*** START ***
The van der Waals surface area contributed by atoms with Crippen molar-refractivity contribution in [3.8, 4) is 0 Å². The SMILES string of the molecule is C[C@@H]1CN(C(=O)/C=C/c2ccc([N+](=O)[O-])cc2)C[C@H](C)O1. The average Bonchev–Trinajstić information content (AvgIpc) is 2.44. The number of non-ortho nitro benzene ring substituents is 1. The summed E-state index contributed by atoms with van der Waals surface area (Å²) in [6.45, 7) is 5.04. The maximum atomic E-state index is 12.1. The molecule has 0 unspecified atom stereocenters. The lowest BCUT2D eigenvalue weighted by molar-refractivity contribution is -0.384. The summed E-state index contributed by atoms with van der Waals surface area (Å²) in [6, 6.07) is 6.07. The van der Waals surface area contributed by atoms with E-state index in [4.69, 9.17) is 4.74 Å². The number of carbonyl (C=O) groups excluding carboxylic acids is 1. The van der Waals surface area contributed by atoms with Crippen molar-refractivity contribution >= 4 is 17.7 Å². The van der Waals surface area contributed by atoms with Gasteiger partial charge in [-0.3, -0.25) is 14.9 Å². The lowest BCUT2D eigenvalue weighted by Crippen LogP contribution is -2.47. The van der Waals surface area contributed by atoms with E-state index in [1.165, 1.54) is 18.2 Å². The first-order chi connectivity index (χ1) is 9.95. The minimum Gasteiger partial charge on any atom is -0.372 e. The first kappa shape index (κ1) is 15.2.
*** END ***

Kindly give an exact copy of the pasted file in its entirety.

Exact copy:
The van der Waals surface area contributed by atoms with Crippen molar-refractivity contribution in [3.8, 4) is 0 Å². The SMILES string of the molecule is C[C@@H]1CN(C(=O)/C=C/c2ccc([N+](=O)[O-])cc2)C[C@H](C)O1. The average Bonchev–Trinajstić information content (AvgIpc) is 2.44. The number of non-ortho nitro benzene ring substituents is 1. The summed E-state index contributed by atoms with van der Waals surface area (Å²) in [6.45, 7) is 5.04. The maximum atomic E-state index is 12.1. The molecule has 0 unspecified atom stereocenters. The lowest BCUT2D eigenvalue weighted by molar-refractivity contribution is -0.384. The summed E-state index contributed by atoms with van der Waals surface area (Å²) in [6, 6.07) is 6.07. The van der Waals surface area contributed by atoms with E-state index in [4.69, 9.17) is 4.74 Å². The number of carbonyl (C=O) groups excluding carboxylic acids is 1. The van der Waals surface area contributed by atoms with Crippen molar-refractivity contribution >= 4 is 17.7 Å². The van der Waals surface area contributed by atoms with Gasteiger partial charge in [-0.3, -0.25) is 14.9 Å². The lowest BCUT2D eigenvalue weighted by Crippen LogP contribution is -2.47. The van der Waals surface area contributed by atoms with E-state index in [1.165, 1.54) is 18.2 Å². The first-order chi connectivity index (χ1) is 9.95. The minimum Gasteiger partial charge on any atom is -0.372 e. The first kappa shape index (κ1) is 15.2.